And this was one of those moments…frozen in time, like slow motion…that I’ll never forget.

There in front of me, large and beautiful, were these minerals, sparkling in the dim storeroom light. I felt dizzy. Instantly, like a flash, the image of tiny minerals, like an overlay on top of these, flooded my vision. Tiny minerals, huge chunks, tiny, huge alternating in my mind as it raced. Here they are, the real things, these huge chunks of gorgeous minerals. Mine were so tiny and “valuable” and now here are these awesome large pieces of my past I had completely forgotten. Images flashed in my mind, the dresser, my tiny hand full of tiny rocks, laughter and my brother.

‘Why are they so large? Who could afford such a thing? How did they get so large?’ my mind struggled to digest it. They looked exactly like mine. My heart pounded as I picked one up, ‘pyrite’ echoed in my head and I was startled, wondering where that came from. ‘Why do I know this, how do I know this?’ I wondered, trying hard to answer my question. Then it flashed in my mind like a photograph, the card, words under each mineral. I held my breath. ‘No way, I can’t possibly…’ I put it back, and picked up another, ‘apatite’, followed by my brother’s echoing laughter. I kept going, lifting minerals, then checking myself to see if I could possibly be right, that my 8 year old brain could have possibly kept this secret for so long. Mineral after mineral, as I lifted it out, its name moved to the foreground of my mind and I checked it against the key. I relished the joy that I could remember, that I had these amazing large minerals in my hand, that my step mother loved me, that she gave such a wonderful gift. I remembered the joy of holding them, the fascination that hadn’t left with my childhood, that still gripped me now, alone in this dusty store room these rocks and minerals in my hand. I was surrounded by them. And I sat, and looked and opened box after box.

Things changed that day, changes that would echo out for years to come affecting many people along my journey. I took my enthusiasm into the classroom and it was contagious. My students began to love them and begged to look at them after they finished their work. I took them home to show my daughter who was only 3 and she immediately told me the rocks talked to her. She wanted her own and that began the collection that we now have. We had many wonderful times; shopping sprees looking for rocks, trips to caves, to tourists destinations that would have rocks, panning and mining trips and trips to forests and nature.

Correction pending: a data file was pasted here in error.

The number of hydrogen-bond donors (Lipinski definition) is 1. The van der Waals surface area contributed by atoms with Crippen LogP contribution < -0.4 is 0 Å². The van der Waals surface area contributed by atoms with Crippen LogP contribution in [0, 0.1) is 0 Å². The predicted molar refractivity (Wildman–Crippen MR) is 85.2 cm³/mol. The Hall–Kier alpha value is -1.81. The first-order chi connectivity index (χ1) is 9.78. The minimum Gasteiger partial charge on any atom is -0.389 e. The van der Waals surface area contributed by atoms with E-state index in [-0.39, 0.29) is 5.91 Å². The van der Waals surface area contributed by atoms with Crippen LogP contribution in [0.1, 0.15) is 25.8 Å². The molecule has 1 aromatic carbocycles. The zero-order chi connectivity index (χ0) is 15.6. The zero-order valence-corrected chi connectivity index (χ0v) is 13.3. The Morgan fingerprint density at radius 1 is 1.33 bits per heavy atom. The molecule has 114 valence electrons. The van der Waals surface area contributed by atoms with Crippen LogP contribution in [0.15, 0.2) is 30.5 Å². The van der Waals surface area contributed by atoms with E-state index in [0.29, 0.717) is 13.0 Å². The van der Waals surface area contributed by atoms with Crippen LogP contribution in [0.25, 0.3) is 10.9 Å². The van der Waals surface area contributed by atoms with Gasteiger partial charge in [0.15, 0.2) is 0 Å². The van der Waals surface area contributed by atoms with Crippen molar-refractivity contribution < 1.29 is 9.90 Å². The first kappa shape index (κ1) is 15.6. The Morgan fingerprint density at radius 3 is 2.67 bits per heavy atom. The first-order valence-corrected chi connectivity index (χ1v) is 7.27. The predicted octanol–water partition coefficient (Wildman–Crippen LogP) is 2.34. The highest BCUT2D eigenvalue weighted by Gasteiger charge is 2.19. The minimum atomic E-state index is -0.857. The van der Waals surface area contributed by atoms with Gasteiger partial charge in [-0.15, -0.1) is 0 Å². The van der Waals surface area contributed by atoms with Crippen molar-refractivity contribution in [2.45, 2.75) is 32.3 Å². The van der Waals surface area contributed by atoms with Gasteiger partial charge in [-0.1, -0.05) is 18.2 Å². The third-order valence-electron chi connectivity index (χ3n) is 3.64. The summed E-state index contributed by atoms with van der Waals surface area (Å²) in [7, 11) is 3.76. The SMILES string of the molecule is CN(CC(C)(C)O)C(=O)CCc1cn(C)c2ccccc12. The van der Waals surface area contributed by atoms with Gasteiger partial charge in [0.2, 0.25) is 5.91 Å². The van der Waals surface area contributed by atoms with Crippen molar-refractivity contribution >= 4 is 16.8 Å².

Sneaky as it was, my stepmother gave us science for Christmas.

As our lives moved from school to homeschooling and I had my son, we were able to spend more time with our collection. I got into rock climbing and began to understand how rock behaves in different weather and how to climb it. I learned the subtle energy in how the mountains called to me and how walking on the rock barefooted stirred emotion and healed problems. I took the kids climbing and hiking and my son immediately went for the rocks. He wanted to bring them all home. Recently one evening, he gathered a handful of our smaller minerals and asked me what they were called. He said he couldn’t remember them all and asked what he could do. I suggested gluing them to something and then we’d write the names under them. For a moment I reflected, as a child I tore mine off the card, now my son and I glued them on. We named them and we talked past midnight about how beautiful they are and how one looked like gold. At bedtime he gathered some up and put them in a small box to carry with him to bed. When he woke up he headed straight for the card. And we spent more time that morning talking about how funny one looked and how one looked like cinnamon. “I really like this, I want to stand it up somewhere so I can see it,” he said.

And so, sneaky as it was, my step mother gave me science for Christmas. And it reminds me that teaching doesn’t have to be formal and it doesn’t have to be awesome. Sometimes it’s subtle. Sometimes when my kids think they are just bored while they muse about a bubble or feel the bark of a tree, they are learning. They are forming memories and synapses, logging information and laying foundations. Maybe our little trips into the wild will become science lessons of the future, questions answered on a trail today, information for tomorrow. And maybe these burdens of family time that can’t compete with the Playstation, will be little treasures pulled up at some point in their adulthood when they most need a gift.